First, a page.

Ignaty Sazikov was particularly famous for his large sculptural works of silverware. The only surviving object is the Knight on Patrol table decoration from the London Service in the Winter Palace in St Petersburg (1852–56). Initially created by English firms in 1852, the London Service was later supplemented by pieces commissioned from such leading Russian firms as Nicholls & Plincke, Carl Fabergé and Ivan Morozov. The service was made for the future Tsar Alexander II and is decorated with the initials of the tsarevich and his wife, Maria Alexandrovna. In 1856, at the request of Nicholls & Plincke, Samuel Arndt manufactured an enormous stand for the London Service in the Second Rococo style.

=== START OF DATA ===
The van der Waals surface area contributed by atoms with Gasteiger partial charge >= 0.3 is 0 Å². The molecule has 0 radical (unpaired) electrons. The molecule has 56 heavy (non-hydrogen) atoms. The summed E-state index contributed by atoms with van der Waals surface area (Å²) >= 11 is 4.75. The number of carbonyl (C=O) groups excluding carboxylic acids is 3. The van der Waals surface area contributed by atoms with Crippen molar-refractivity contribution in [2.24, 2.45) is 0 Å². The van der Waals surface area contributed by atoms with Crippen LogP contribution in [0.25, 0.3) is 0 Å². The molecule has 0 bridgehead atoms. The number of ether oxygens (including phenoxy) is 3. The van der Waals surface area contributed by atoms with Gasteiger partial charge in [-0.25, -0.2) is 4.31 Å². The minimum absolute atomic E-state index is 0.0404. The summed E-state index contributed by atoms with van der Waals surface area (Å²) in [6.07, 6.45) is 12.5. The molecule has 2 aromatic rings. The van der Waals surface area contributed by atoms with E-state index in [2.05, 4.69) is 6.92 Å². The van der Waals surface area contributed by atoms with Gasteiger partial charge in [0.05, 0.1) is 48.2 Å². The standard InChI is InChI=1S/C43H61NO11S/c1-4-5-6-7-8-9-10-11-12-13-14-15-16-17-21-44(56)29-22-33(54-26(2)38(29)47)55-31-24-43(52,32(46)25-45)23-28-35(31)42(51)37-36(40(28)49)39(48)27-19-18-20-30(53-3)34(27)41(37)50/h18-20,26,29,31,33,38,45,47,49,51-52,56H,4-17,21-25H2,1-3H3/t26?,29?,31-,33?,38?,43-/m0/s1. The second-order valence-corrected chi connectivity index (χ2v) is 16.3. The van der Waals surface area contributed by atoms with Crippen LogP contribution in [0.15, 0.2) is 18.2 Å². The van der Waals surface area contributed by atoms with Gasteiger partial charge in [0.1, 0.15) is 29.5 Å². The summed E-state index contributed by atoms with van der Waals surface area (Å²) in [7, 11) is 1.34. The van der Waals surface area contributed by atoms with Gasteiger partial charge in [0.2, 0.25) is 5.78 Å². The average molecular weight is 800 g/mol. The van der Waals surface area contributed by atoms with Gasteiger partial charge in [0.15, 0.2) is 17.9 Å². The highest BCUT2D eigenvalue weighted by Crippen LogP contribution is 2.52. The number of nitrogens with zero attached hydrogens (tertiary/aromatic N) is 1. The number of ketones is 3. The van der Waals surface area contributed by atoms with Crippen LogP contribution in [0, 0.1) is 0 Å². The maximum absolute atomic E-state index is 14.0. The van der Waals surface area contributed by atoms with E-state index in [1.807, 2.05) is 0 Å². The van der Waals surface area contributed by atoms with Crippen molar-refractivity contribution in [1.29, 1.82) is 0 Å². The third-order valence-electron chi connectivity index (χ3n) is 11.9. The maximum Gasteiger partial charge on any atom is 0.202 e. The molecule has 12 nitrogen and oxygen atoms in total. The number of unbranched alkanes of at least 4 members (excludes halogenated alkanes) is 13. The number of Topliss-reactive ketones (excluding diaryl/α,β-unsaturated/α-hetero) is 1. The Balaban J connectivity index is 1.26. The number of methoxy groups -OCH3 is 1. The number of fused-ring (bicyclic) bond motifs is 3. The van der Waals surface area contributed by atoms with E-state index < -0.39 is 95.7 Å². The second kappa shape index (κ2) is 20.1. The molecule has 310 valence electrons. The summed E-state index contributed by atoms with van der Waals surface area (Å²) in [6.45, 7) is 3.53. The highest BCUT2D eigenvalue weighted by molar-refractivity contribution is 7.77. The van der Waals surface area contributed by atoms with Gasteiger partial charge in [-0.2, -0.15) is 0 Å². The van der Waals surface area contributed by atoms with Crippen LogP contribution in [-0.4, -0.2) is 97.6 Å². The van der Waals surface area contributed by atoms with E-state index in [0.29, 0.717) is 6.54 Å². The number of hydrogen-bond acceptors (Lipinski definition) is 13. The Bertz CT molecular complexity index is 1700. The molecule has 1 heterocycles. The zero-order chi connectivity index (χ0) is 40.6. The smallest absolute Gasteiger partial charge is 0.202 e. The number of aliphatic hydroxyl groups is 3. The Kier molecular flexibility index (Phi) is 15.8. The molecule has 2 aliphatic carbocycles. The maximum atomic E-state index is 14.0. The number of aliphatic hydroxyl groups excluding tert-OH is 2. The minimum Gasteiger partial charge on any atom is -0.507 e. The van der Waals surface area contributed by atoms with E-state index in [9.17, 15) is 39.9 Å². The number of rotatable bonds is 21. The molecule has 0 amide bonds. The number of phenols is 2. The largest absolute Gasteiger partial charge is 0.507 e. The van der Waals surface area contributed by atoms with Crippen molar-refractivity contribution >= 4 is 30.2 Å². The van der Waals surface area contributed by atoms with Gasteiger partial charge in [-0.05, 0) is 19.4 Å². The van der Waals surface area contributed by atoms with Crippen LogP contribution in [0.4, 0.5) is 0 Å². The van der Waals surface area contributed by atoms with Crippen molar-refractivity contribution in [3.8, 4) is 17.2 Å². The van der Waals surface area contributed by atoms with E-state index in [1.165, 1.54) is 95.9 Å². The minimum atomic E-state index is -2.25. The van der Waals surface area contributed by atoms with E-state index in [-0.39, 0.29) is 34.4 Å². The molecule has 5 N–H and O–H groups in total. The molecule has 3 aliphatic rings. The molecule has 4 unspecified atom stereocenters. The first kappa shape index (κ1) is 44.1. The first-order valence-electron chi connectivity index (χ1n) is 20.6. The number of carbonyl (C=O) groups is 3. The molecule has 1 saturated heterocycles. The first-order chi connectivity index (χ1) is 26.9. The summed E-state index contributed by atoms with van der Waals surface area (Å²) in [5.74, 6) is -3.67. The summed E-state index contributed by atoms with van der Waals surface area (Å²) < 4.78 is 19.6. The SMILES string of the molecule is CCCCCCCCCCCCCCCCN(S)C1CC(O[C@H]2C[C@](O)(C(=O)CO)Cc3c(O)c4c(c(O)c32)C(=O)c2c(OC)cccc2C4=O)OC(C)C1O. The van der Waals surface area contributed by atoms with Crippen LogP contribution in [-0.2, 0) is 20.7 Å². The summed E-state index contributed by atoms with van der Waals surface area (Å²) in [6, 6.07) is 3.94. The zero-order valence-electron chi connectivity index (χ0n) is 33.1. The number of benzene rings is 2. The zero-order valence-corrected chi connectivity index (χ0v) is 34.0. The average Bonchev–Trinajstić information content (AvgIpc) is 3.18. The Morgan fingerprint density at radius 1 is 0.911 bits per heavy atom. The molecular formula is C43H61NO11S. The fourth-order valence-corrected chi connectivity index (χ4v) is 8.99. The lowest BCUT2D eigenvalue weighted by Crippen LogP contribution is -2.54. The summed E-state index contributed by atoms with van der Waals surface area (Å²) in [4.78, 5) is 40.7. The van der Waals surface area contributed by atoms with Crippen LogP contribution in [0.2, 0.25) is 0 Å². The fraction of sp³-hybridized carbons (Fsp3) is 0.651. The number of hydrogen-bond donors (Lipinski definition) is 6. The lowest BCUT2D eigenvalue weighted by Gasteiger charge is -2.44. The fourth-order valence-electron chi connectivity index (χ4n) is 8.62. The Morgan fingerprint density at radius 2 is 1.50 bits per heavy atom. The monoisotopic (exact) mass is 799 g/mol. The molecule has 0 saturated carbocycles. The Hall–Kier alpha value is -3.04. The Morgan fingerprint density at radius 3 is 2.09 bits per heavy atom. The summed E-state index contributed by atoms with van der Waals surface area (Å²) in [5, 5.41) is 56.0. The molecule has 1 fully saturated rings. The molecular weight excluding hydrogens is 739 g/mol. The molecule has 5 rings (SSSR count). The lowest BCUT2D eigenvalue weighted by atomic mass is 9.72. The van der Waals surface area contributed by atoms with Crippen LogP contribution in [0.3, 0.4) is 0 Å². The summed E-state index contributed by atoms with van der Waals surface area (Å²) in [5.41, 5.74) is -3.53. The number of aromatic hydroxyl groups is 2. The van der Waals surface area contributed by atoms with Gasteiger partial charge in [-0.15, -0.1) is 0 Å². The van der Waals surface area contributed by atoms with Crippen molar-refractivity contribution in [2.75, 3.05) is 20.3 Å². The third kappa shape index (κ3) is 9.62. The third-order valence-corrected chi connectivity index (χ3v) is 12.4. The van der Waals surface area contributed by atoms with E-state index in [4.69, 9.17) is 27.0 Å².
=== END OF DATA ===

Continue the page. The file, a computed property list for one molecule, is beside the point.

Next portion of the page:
Ignaty Sazikov’s sculpture of a Russian knight dismounting his horse authentically conveys seventeenth-century armour and various other decorative details. When working on the sculpture, he was assisted by Fyodor Solntsev, a pioneer of the national-historical movement in Russian art in the nineteenth century. An artist, academician and leading expert on Old Russian art, Solntsev provided artistic consultations on the history of Russian armour and weaponry. The shining mass of precious metal, the majestic volumes of the three-stone group and the theme of a warrior defending his native soil evoke an air of epic monumentality. This sculpture is an excellent example of the Neo-Russian style pursued by Sazikov in nineteenth-century jewellery.